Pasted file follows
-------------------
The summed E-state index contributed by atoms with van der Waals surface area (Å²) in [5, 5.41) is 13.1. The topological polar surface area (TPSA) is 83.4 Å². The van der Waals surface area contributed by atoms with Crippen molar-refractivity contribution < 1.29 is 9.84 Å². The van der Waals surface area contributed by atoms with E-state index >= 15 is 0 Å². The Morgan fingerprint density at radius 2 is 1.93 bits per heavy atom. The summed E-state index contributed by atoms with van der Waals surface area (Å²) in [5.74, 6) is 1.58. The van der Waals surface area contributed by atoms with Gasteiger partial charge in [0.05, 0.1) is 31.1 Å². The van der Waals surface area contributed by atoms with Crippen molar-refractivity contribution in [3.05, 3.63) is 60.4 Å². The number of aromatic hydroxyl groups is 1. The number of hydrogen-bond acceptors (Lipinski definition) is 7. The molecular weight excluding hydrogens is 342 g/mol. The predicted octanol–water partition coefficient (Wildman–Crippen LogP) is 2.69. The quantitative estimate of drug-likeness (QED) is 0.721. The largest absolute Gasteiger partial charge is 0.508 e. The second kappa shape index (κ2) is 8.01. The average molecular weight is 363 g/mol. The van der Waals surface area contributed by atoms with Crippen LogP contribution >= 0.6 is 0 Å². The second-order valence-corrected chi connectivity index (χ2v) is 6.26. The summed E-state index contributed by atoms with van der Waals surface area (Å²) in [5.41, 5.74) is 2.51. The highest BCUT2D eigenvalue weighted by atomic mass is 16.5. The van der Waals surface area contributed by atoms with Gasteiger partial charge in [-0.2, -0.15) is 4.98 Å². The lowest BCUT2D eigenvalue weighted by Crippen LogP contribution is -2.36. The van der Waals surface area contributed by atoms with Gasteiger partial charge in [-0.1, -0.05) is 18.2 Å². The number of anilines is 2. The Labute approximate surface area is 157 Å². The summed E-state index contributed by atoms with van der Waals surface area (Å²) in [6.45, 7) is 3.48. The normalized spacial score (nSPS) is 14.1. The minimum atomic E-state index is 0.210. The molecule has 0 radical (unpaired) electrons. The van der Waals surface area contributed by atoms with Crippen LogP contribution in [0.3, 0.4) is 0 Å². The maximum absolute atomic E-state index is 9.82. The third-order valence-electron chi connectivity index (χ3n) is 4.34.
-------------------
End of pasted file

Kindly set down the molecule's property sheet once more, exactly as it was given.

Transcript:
The summed E-state index contributed by atoms with van der Waals surface area (Å²) in [5, 5.41) is 13.1. The topological polar surface area (TPSA) is 83.4 Å². The van der Waals surface area contributed by atoms with Crippen molar-refractivity contribution < 1.29 is 9.84 Å². The van der Waals surface area contributed by atoms with E-state index >= 15 is 0 Å². The Morgan fingerprint density at radius 2 is 1.93 bits per heavy atom. The summed E-state index contributed by atoms with van der Waals surface area (Å²) in [5.74, 6) is 1.58. The van der Waals surface area contributed by atoms with Gasteiger partial charge in [0.05, 0.1) is 31.1 Å². The van der Waals surface area contributed by atoms with Crippen molar-refractivity contribution in [3.05, 3.63) is 60.4 Å². The number of aromatic hydroxyl groups is 1. The number of hydrogen-bond acceptors (Lipinski definition) is 7. The molecular weight excluding hydrogens is 342 g/mol. The predicted octanol–water partition coefficient (Wildman–Crippen LogP) is 2.69. The quantitative estimate of drug-likeness (QED) is 0.721. The largest absolute Gasteiger partial charge is 0.508 e. The second kappa shape index (κ2) is 8.01. The average molecular weight is 363 g/mol. The van der Waals surface area contributed by atoms with Crippen LogP contribution >= 0.6 is 0 Å². The second-order valence-corrected chi connectivity index (χ2v) is 6.26. The summed E-state index contributed by atoms with van der Waals surface area (Å²) in [5.41, 5.74) is 2.51. The highest BCUT2D eigenvalue weighted by atomic mass is 16.5. The van der Waals surface area contributed by atoms with Gasteiger partial charge in [-0.2, -0.15) is 4.98 Å². The lowest BCUT2D eigenvalue weighted by Crippen LogP contribution is -2.36. The van der Waals surface area contributed by atoms with Gasteiger partial charge in [-0.1, -0.05) is 18.2 Å². The number of anilines is 2. The Labute approximate surface area is 157 Å². The summed E-state index contributed by atoms with van der Waals surface area (Å²) in [6.45, 7) is 3.48. The normalized spacial score (nSPS) is 14.1. The minimum atomic E-state index is 0.210. The molecule has 0 radical (unpaired) electrons. The van der Waals surface area contributed by atoms with Crippen LogP contribution in [0.3, 0.4) is 0 Å². The maximum absolute atomic E-state index is 9.82. The third-order valence-electron chi connectivity index (χ3n) is 4.34.